Many of our gardens start to wane at this time of year, with the flowering plants beginning to flop and looking sad. English gardens tend to be at their best in early summer, with the fresh flush of growth, full of lupins, delphiniums, peonies and roses. By the end of summer, the garden can look lacklustre and there’s an urge to cut everything down to the ground, leaving it bare and featureless till spring. But it doesn’t have to be that way.
Take inspiration from the planting design at the Sussex Prairie Garden. Full of ornamental grasses and late season perennials, many of which hail from North America, the garden offers bold swathes of colour and interest right through the autumn and into winter.
Planting in this bold naturalistic style is one of our favourites here at Chiltern Garden Design. It really packs a punch, takes very little maintenance and weeds mostly don’t stand much of a chance amongst these strong growing drifts of striking plants.
Form is seen as more important than colour in this planting design style, where any shade goes, the more the merrier. It’s about contrasting bold upright shapes with graceful curves, bellflowers with open daisy heads, spiky with soft.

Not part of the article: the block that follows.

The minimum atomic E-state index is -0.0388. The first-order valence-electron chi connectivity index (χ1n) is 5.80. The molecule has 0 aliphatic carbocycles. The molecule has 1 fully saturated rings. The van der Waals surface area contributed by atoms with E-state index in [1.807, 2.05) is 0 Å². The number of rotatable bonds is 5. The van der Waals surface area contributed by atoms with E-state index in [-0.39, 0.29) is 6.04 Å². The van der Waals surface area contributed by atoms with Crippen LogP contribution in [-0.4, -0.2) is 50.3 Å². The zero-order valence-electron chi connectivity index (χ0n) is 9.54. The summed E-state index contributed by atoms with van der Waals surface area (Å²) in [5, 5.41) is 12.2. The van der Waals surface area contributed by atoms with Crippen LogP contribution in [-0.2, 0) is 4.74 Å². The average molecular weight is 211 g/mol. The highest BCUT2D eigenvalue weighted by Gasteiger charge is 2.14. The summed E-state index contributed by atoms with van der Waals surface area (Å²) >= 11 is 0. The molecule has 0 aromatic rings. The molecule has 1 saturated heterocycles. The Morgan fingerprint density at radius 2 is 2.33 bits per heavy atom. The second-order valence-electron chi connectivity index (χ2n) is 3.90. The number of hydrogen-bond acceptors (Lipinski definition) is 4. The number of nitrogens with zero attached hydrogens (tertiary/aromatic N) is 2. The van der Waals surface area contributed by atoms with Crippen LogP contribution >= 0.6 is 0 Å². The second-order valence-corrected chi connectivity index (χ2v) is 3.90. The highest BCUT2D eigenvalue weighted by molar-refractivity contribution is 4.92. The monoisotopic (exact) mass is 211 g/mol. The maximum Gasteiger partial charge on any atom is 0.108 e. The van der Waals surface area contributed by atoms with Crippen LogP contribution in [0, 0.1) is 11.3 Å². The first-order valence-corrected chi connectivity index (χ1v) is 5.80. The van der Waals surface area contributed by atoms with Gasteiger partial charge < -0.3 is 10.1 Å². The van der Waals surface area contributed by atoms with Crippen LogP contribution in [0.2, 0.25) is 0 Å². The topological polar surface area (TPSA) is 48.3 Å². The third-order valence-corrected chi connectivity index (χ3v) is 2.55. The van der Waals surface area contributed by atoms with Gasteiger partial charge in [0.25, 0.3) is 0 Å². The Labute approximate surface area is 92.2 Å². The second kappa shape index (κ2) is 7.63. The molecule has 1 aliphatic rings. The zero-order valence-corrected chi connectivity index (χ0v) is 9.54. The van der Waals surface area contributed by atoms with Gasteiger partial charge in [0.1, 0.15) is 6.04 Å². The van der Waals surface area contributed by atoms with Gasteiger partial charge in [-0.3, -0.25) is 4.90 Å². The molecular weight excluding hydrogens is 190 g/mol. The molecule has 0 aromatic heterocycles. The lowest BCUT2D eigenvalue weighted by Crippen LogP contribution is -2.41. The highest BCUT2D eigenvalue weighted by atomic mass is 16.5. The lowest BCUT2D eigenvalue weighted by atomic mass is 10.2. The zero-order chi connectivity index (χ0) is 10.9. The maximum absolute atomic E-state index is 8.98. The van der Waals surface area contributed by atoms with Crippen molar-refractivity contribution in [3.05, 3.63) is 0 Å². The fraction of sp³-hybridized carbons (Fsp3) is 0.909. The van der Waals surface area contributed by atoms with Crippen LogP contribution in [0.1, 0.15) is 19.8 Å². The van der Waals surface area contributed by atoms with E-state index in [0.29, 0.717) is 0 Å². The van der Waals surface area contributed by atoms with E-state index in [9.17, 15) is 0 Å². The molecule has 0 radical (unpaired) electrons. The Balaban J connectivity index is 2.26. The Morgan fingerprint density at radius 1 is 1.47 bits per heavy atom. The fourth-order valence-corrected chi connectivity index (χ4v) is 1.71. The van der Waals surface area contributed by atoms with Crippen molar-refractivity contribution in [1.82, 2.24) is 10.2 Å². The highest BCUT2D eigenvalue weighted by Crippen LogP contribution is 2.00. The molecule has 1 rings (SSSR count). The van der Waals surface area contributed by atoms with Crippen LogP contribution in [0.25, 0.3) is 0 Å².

As the seasons progress, the colours fade but the shapes are retained, in a more muted spectrum of buffs, golds, tawny browns and whites.
What is particularly important in the plant selection is to choose plants that remain standing upright in our damp British autumns and winters. We don’t want any soggy bottoms or tops please!
Plant selection for winter needn’t just be restricted to heavy dense evergreens. Grasses that peak in late summer and early autumn with their showy inflorescences often stand up right through the winter, adding lightness and movement to an otherwise stolid garden.
We highly recommend a visit to the Sussex Prairie Garden this autumn. It’s open until 11 October 2020 (closed on Tuesdays) so get your skates on!
Address: Morlands Farm, Wheatsheaf Rd, Henfield BN5 9AT
Need more inspiration? Check out our other blogs on planting design, garden design, growing your own food and more.